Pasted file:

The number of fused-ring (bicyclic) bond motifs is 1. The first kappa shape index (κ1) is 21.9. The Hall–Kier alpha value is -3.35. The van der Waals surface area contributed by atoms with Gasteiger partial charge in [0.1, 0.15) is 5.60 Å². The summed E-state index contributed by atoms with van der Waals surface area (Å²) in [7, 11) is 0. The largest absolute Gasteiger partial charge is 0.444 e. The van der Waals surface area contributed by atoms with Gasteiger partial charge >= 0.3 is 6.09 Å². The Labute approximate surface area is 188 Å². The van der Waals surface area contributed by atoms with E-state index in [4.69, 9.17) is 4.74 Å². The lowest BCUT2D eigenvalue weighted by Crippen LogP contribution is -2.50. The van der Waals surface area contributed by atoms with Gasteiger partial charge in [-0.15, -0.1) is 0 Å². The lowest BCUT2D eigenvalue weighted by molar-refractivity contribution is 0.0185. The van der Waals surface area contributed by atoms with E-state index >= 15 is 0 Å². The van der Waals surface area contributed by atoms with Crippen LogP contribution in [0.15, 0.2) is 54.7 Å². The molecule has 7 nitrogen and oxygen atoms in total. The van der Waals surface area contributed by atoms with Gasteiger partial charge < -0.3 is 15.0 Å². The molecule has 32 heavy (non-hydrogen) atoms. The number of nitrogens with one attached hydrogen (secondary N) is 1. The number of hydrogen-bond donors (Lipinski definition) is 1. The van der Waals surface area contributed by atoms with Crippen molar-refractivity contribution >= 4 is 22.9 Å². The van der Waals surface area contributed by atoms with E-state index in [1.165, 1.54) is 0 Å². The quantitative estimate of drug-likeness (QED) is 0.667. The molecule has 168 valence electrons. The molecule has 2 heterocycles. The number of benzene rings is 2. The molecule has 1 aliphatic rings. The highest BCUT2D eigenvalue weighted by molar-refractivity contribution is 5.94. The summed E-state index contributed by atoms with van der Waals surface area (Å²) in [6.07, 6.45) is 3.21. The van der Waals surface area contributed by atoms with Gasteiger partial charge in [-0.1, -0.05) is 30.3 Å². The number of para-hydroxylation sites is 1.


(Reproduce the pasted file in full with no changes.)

The number of fused-ring (bicyclic) bond motifs is 1. The first kappa shape index (κ1) is 21.9. The Hall–Kier alpha value is -3.35. The van der Waals surface area contributed by atoms with Gasteiger partial charge in [0.1, 0.15) is 5.60 Å². The summed E-state index contributed by atoms with van der Waals surface area (Å²) in [7, 11) is 0. The largest absolute Gasteiger partial charge is 0.444 e. The van der Waals surface area contributed by atoms with Gasteiger partial charge >= 0.3 is 6.09 Å². The Labute approximate surface area is 188 Å². The van der Waals surface area contributed by atoms with E-state index in [4.69, 9.17) is 4.74 Å². The lowest BCUT2D eigenvalue weighted by Crippen LogP contribution is -2.50. The van der Waals surface area contributed by atoms with Gasteiger partial charge in [-0.15, -0.1) is 0 Å². The lowest BCUT2D eigenvalue weighted by molar-refractivity contribution is 0.0185. The van der Waals surface area contributed by atoms with E-state index >= 15 is 0 Å². The van der Waals surface area contributed by atoms with Crippen LogP contribution in [0.15, 0.2) is 54.7 Å². The molecule has 7 nitrogen and oxygen atoms in total. The van der Waals surface area contributed by atoms with Gasteiger partial charge < -0.3 is 15.0 Å². The molecule has 32 heavy (non-hydrogen) atoms. The number of nitrogens with one attached hydrogen (secondary N) is 1. The number of hydrogen-bond donors (Lipinski definition) is 1. The van der Waals surface area contributed by atoms with Crippen molar-refractivity contribution >= 4 is 22.9 Å². The van der Waals surface area contributed by atoms with E-state index in [1.165, 1.54) is 0 Å². The quantitative estimate of drug-likeness (QED) is 0.667. The molecule has 168 valence electrons. The molecule has 2 heterocycles. The number of benzene rings is 2. The molecule has 1 aliphatic rings. The highest BCUT2D eigenvalue weighted by molar-refractivity contribution is 5.94. The summed E-state index contributed by atoms with van der Waals surface area (Å²) in [6.07, 6.45) is 3.21. The van der Waals surface area contributed by atoms with Gasteiger partial charge in [-0.1, -0.05) is 30.3 Å². The number of para-hydroxylation sites is 1.